Customer Reviews for

Studying Religion: An Introduction Through Cases

Average Rating 2.5
( 9 )
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Sort by: Showing all of 9 Customer Reviews
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  • Anonymous

    Posted March 3, 2013

    EH

    This review is more of the actual edition of this book - don't bother purchasing or renting it if you planned on using it on your Nook because it won't work. You are forced to read this textbook (and virtually all others that are labeled as 'textbooks' by BN) on the computer and cannot access them on the Nook. I am sure there are ways to do so, but in the case of this book I cannot figure it out. Complete waste of money, for both the Nook and the textbook since I can't use the Nook to read my textbooks. Fair warning.

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  • Anonymous

    Posted January 24, 2013

    Recommended

    I read this book completely for a comparative religion class. This book teaches you how to study religion in general. It does not compare all the major religions to each other. All the chapters are arranged in a similar manner with two different religions compared to each other for the topic under discussion and then followed by a case study. As such it tends to bounce around from the Lakota Sioux to St. Anselm to something else. The book has end-notes and not footnotes. I much prefer footnotes so I'm not flipping back and forth all the time. Kessler also makes some statements that could use a note where none are given. Some religious topics are not covered that I would like to have seen such as the economic side of things. But maybe this is not the book for that. Kessler knows his stuff but there tends to be a bias toward obscure religions and even though "secular humanism" is beefed up from the previous edition, it is still given short shrift in my opinion. Finally, a big drawback is the cost for a book of only 325 pages. But I do recommend the book if you can afford it.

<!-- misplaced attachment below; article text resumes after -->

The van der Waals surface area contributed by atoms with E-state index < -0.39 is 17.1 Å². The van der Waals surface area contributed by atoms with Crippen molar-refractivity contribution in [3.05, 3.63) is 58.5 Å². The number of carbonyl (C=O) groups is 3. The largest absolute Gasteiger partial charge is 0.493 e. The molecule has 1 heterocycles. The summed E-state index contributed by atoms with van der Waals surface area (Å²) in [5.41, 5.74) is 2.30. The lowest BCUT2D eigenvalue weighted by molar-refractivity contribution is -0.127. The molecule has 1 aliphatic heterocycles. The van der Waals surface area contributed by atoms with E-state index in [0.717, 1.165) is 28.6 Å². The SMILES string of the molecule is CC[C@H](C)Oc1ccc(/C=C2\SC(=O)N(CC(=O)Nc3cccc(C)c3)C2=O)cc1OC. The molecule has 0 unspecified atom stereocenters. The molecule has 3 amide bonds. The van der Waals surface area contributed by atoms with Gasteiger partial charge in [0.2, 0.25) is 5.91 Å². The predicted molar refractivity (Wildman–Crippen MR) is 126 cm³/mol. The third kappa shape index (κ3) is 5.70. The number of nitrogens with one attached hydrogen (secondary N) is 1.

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    Posted August 26, 2011

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    Posted January 29, 2013

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    Posted January 16, 2011

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    Posted March 7, 2012

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    Posted March 28, 2013

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